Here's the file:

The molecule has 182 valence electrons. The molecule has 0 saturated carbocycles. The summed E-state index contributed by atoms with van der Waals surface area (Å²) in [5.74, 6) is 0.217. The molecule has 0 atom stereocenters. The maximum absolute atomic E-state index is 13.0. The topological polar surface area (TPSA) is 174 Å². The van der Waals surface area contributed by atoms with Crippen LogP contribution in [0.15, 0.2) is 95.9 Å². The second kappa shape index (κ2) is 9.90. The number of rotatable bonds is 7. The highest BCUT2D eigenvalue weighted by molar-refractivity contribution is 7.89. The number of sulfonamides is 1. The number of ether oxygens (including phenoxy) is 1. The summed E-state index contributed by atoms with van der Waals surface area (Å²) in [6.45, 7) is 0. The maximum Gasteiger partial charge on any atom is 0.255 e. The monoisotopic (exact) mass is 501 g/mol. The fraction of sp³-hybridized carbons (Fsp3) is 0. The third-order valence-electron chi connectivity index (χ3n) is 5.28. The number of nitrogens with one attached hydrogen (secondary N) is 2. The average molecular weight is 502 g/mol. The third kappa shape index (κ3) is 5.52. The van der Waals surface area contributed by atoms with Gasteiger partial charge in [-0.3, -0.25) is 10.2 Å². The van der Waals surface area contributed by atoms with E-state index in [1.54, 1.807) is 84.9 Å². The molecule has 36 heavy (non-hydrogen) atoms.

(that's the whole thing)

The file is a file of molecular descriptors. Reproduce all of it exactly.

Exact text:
The molecule has 182 valence electrons. The molecule has 0 saturated carbocycles. The summed E-state index contributed by atoms with van der Waals surface area (Å²) in [5.74, 6) is 0.217. The molecule has 0 atom stereocenters. The maximum absolute atomic E-state index is 13.0. The topological polar surface area (TPSA) is 174 Å². The van der Waals surface area contributed by atoms with Crippen LogP contribution in [0.15, 0.2) is 95.9 Å². The second kappa shape index (κ2) is 9.90. The number of rotatable bonds is 7. The highest BCUT2D eigenvalue weighted by molar-refractivity contribution is 7.89. The number of sulfonamides is 1. The number of ether oxygens (including phenoxy) is 1. The summed E-state index contributed by atoms with van der Waals surface area (Å²) in [6.45, 7) is 0. The maximum Gasteiger partial charge on any atom is 0.255 e. The monoisotopic (exact) mass is 501 g/mol. The fraction of sp³-hybridized carbons (Fsp3) is 0. The third-order valence-electron chi connectivity index (χ3n) is 5.28. The number of nitrogens with one attached hydrogen (secondary N) is 2. The average molecular weight is 502 g/mol. The third kappa shape index (κ3) is 5.52. The van der Waals surface area contributed by atoms with Gasteiger partial charge in [-0.3, -0.25) is 10.2 Å². The van der Waals surface area contributed by atoms with E-state index in [1.54, 1.807) is 84.9 Å². The molecule has 36 heavy (non-hydrogen) atoms.